Yesterday’s Ravens news cycle brought a pink slip note that some (most) fans appreciated, but which others lamented:
Ravens informed veteran WR Michael Crabtree that he is being released today, per source.
— Adam Schefter (@AdamSchefter) February 25, 2019
While Michael Crabtree surely had his issues with drops, there’s no denying that he had established some solid rapport with rookie quarterback Lamar Jackson, having the second most targets and receptions of any player on the Ravens following the QB change. There’s also no sense in acting as if he tanked off in the stats department out of nowhere, having damn near matched his 2017 numbers in Oakland with only four fewer catches, 11 fewer yards, catching only 3% less of his intended targets, while adding a half yard per reception.
And yet.. the Ravens are willing to swallow $4.7M in dead money in the name of $4.7M in cap space, while creating another hole on the offense.
So who fills the void on the active roster?
Based on current projections, the Ravens wideout corps looks like this:
I don’t think it’s a stretch to say Baltimore absolutely cannot look at the latter three as starters based on what we’ve seen – or haven’t seen – thus far. Scott struggled to create separation last camp and ended up on the IR, just like Adeboyejo, who never saw a single lick of preseason action prior to a leg injury. Lasley struggled in his own right with drops (same reason they likely cut Crabs), which landed him a healthy scratch designation for 16 regular season (and one post season) games.
Not a single one of the aforementioned three receivers have ever played a single snap in a regular season NFL game.
Given the glaring hole at receiver, the Ravens can’t follow the ‘next man up’ mantra we’ve come to know and love, and so they have two realistic options to fill the void:
Free agency or the NFL Draft.
In terms of free agency, the Ravens would be looking for an upgrade to Crabtree statistically, who put up 64/607/3 last season. In comparison, here’s the 2018 stat lines for the top receivers to hit free agency next month:
Demaryius Thomas: 59/677/5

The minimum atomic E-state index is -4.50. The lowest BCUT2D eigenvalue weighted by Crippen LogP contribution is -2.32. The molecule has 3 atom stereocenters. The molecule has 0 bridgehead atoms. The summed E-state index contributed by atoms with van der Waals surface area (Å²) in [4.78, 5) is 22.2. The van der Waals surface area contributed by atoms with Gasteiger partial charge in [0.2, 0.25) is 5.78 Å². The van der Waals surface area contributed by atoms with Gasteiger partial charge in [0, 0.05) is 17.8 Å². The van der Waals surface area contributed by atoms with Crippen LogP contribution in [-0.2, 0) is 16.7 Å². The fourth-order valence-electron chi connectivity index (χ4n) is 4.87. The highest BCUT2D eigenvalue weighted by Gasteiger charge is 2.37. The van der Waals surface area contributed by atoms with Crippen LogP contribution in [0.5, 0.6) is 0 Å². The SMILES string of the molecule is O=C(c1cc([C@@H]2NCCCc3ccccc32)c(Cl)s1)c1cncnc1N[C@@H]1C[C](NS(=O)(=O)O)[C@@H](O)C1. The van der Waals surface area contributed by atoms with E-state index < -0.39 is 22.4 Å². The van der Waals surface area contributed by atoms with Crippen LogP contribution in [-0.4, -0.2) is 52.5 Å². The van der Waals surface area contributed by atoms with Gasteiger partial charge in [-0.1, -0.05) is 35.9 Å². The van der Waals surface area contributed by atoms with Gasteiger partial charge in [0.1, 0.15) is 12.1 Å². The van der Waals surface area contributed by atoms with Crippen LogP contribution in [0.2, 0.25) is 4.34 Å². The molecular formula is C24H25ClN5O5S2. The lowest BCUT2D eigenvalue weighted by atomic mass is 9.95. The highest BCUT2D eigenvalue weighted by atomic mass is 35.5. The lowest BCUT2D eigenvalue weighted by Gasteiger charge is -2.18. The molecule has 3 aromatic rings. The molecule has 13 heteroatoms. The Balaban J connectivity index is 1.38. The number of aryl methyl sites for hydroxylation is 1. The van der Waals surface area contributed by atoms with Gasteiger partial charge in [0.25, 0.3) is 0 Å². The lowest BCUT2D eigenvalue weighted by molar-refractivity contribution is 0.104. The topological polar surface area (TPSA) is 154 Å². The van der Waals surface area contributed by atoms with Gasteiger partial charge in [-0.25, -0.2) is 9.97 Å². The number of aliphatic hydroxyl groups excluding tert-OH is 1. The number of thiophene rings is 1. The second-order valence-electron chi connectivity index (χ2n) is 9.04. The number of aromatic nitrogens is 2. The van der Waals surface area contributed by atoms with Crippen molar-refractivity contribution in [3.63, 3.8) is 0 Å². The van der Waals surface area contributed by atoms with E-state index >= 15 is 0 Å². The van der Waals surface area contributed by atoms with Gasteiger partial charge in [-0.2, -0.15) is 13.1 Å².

Golden Tate: 74/795/4
Donte Moncrief– 48/668/3
Tyrell Williams– 41/653/5
Adam Humphries– 76/815/5
Of that group, you can categorize every player into one of three sub-groups: wrong position (Humprhies), Washed Up (Thomas), and too expensive (Tate, Williams). Moncrief is… well he’s a familiar name but not a great one but hey…maybe he fits? But he’s also coming off a one-year, $9.6M deal with the Jags, and dramatically improved his stats from 2017. He’s going to want a bump in pay, meaning he’d cost the Ravens more than Crabs would have cost them in 2018… for marginal improvement.
Oh! Or the Ravens could go grab Dez Bryant coming off an ACL injury for the vet min!
I would never sign off on that, folks.
The only realistic option here seems to be the draft, and as of this writing? The Ravens have pick 22 overall… then nothing until round three.
Let’s not pretend that we’re willing for the Ravens to wait until Round 3 to take a wide receiver, and hope he pans out to the level of a starter come September this year. As a fanbase, we’ve been deceived far too many times by empty promises of later-round receivers, and to blindly expect that to change would be foolish.
What about a trade back from 22 to accumulate picks and take a receiver in the 2nd round?
At that point, you’re likely looking at taking WR5-7 if you go this route. D.K. Metcalf is gone. N’Keal Harry is gone. Kelvin Harmon is gone. A.J. Brown is gone. The Ravens would likely be banking on Hollywood Brown coming off an injury, Riley “the better” Ridley (Calvin is overrated), J.J. Arcega-Whiteside…
Don’t get me wrong – I love the promise of that group. But nothing about their games screams “sure shot starter” for me, and all come with a certain level of inherent risk.
So what option is left?
Taking the top wideout at 22.
I’m not saying it’s an awful situation, but having such a dire need with absolutely no alternative in place is going to create issues. Should other teams notice the need and have a similar need at wideout? We’ll start seeing teams jump Baltimore to take the coveted receivers, possibly pushing Baltimore down to a lesser receiver at 22 than they could’ve had with a better core in place prior to the draft. It also means the Ravens have gone from a position of being able to trade down and add more draft capital in a year they have a slew of needs (OC, LG, WR, RB, MLB, FS, EDGE, to name a few), to being stuck at 22 or risking giving their second-year QB Lamar Jackson a group of wideouts that’s arguably worse than we’ve seen since the pre-Harbs days in Baltimore (or at least since 2013).
Could it all work out?
Sure it could! The Ravens could add Matt Morse and Roger Saffold in free agency to tighten up the line, Kenny Young could be the starter to replace C.J. Mosley and do so seamlessly, Eric Weddle could return, and the Ravens could find a few pass rushers in the 3rd round (or double up those picks to move into Round 2 for a better option). This all addresses major needs and leaves pick 22 to nail that receiver pick – let’s say it’s Kelvin Harmon because he’s better than D.K. Metcalf – and the Ravens finally find a true #1 wideout in the draft to grow with Jackson.
It absolutely could work out.
But by pigeonholing themselves into a wideout Round 1, the Ravens certainly haven’t made things any easier on themselves.